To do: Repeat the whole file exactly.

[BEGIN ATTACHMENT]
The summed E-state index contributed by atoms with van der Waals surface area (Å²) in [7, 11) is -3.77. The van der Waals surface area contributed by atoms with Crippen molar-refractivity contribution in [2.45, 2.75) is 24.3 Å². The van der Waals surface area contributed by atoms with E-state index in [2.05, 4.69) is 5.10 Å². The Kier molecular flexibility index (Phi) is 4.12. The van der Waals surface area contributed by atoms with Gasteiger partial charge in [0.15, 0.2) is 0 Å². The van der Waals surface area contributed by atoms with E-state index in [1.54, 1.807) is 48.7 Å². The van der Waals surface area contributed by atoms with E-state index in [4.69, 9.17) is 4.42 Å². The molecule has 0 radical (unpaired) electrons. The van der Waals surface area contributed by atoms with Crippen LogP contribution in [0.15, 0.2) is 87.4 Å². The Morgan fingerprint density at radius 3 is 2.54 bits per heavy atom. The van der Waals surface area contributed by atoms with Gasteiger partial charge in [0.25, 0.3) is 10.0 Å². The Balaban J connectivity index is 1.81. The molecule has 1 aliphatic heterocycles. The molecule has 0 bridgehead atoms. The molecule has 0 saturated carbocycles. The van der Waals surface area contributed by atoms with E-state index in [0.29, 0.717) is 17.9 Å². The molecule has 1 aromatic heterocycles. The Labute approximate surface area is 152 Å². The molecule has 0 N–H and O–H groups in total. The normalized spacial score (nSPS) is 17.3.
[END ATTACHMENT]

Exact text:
The summed E-state index contributed by atoms with van der Waals surface area (Å²) in [7, 11) is -3.77. The van der Waals surface area contributed by atoms with Crippen molar-refractivity contribution in [2.45, 2.75) is 24.3 Å². The van der Waals surface area contributed by atoms with E-state index in [2.05, 4.69) is 5.10 Å². The Kier molecular flexibility index (Phi) is 4.12. The van der Waals surface area contributed by atoms with Gasteiger partial charge in [0.15, 0.2) is 0 Å². The van der Waals surface area contributed by atoms with E-state index in [1.54, 1.807) is 48.7 Å². The van der Waals surface area contributed by atoms with E-state index in [4.69, 9.17) is 4.42 Å². The molecule has 0 radical (unpaired) electrons. The van der Waals surface area contributed by atoms with Crippen LogP contribution in [0.15, 0.2) is 87.4 Å². The Morgan fingerprint density at radius 3 is 2.54 bits per heavy atom. The van der Waals surface area contributed by atoms with Gasteiger partial charge in [0.25, 0.3) is 10.0 Å². The Balaban J connectivity index is 1.81. The molecule has 1 aliphatic heterocycles. The molecule has 0 bridgehead atoms. The molecule has 0 saturated carbocycles. The van der Waals surface area contributed by atoms with E-state index in [0.29, 0.717) is 17.9 Å². The molecule has 1 aromatic heterocycles. The Labute approximate surface area is 152 Å². The molecule has 0 N–H and O–H groups in total. The normalized spacial score (nSPS) is 17.3.